Andrew Lesnie

The Lord of the Rings

An Aussie veteran who first came to attention with the two “Babe” movies, Andrew Lesnie joined the ranks of A-list d.p.’s by taking on the massive “The Lord of the Rings” trilogy.

He refers to “The Return of the King” as the trilogy’s “third act,” which therefore departs visually from the first two films.

“The broad approach of the three films required a variety of looks to establish Middle Earth: Get our characters and story under way in the first film, then become grittier and dirtier as the world descends into war in the second and third films, and having various characters discover their true selves or confront their destinies in the third film,” he explains. “Therefore, (‘The Return of the King’) is a third act, and definitely concentrates its visual style on creating moods and coverage appropriate to embellishing the personal journeys of the major characters.”

Although much of “The Return of the King” was shot during the original, 14-month shoot more than three years ago in New Zealand, Lesnie points out there has been constant production work done since then, not to mention his participation in the third film’s digital intermediate, performed at PostHouse, in Wellington, New Zealand.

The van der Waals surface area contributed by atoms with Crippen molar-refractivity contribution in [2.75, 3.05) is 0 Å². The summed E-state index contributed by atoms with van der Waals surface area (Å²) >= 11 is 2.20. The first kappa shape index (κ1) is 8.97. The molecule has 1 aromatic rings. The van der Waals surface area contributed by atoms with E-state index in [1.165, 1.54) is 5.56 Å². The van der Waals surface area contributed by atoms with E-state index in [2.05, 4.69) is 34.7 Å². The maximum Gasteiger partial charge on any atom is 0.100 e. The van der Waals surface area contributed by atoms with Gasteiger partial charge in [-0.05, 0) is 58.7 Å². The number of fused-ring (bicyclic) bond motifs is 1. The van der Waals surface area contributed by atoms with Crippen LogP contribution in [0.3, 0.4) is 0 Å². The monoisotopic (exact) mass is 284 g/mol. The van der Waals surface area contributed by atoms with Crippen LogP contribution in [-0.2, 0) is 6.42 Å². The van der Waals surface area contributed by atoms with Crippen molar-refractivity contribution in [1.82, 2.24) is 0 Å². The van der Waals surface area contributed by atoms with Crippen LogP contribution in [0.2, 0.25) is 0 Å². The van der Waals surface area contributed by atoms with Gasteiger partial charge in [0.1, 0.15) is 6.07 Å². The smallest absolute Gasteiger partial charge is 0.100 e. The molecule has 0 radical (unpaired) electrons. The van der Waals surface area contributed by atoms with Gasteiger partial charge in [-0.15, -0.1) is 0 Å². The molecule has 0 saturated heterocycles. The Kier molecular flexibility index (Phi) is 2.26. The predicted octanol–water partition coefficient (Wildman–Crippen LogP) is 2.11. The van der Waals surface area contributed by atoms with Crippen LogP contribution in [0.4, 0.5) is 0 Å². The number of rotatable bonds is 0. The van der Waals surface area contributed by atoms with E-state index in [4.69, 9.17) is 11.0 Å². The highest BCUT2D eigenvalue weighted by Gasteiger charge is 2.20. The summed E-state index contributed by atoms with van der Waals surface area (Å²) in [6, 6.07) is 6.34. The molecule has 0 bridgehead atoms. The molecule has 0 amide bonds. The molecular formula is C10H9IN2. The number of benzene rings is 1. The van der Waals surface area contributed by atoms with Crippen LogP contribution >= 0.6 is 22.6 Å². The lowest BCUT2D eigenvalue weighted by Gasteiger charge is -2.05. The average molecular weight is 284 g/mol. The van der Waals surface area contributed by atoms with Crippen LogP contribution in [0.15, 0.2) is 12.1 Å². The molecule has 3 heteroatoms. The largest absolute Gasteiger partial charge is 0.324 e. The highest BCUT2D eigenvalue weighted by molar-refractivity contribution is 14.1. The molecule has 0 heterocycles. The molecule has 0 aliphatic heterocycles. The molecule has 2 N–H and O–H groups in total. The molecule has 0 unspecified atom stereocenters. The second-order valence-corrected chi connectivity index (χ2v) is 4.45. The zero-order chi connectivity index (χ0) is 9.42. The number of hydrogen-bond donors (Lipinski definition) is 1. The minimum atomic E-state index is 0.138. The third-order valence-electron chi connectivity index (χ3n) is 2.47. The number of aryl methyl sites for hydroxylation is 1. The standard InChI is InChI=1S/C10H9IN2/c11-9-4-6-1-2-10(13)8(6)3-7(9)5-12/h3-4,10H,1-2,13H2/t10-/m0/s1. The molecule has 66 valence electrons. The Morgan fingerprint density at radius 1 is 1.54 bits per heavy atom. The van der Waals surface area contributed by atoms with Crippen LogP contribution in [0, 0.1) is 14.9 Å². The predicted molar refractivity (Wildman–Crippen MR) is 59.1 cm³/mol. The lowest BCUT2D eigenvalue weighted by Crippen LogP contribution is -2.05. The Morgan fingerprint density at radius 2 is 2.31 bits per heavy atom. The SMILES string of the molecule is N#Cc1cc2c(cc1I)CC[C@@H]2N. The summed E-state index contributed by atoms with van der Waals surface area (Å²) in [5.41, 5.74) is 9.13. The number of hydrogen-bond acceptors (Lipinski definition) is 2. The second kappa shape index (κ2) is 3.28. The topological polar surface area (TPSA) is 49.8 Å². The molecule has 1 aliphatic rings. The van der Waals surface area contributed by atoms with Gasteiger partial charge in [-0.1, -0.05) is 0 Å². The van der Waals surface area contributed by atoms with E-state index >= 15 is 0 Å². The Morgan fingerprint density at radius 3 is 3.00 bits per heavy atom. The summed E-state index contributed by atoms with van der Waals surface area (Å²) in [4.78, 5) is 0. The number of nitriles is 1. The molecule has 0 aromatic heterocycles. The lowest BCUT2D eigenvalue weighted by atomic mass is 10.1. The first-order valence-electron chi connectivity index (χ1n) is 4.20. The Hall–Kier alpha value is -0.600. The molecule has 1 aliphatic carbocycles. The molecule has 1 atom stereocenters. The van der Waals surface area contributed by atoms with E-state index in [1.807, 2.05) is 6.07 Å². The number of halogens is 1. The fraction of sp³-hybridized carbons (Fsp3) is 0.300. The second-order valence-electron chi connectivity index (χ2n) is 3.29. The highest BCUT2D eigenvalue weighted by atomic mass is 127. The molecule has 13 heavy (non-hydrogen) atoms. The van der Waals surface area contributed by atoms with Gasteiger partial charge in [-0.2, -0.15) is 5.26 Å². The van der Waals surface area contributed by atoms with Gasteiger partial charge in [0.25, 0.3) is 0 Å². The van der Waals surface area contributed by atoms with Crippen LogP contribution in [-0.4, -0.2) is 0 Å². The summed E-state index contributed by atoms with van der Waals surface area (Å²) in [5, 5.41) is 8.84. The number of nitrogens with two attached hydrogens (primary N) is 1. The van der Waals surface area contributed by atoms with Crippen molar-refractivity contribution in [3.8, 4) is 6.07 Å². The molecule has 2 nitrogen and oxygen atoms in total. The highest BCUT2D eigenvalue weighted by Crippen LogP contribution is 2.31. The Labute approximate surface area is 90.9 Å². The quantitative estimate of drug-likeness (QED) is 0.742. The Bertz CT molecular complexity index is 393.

“The crew re-convened each year for pickups ranging from six to nine weeks of shooting,” says Lesnie. “This was important, because it gave (director) Peter (Jackson) a chance to edit the film and establish what was working, what story threads were being efficiently told and whether we had fully realized the subtext of particular sequences. The digital intermediate also helped greatly because it allowed us to create some amazing visual concepts, though it required me to spend longer in (the post-production process) than I ever thought possible.”

Key tools: Principal photography used 21 35mm cameras — Arriflex 535Bs, 435s, and Moviecam SLs; Ultraprime lenses and Cooke and Angenieux zooms; Kodak 5293 and 5297 were the principal shooting stocks.
Aesthetic: “The third film’s look departs from the first two films in that its priority is character resolution first. We still had to be responsive to time and place, but that subtext drove most of the aesthetic decisions regarding the look.”
Challenge: “We shot the three films simultaneously, but out of sequence. Caro Cunningham, our first assistant director, did the most amazing job of keeping the project together, because as much as we all wanted to shoot the trilogy in chronological order, seasonal considerations and cast and crew availability had to be factored in. Therefore, we had to really work out in pre-production this visual progression before beginning the 14-month shoot.”
Oscar pedigree: Won the Oscar for “The Lord of the Rings: The Fellowship of the Ring” (2001).

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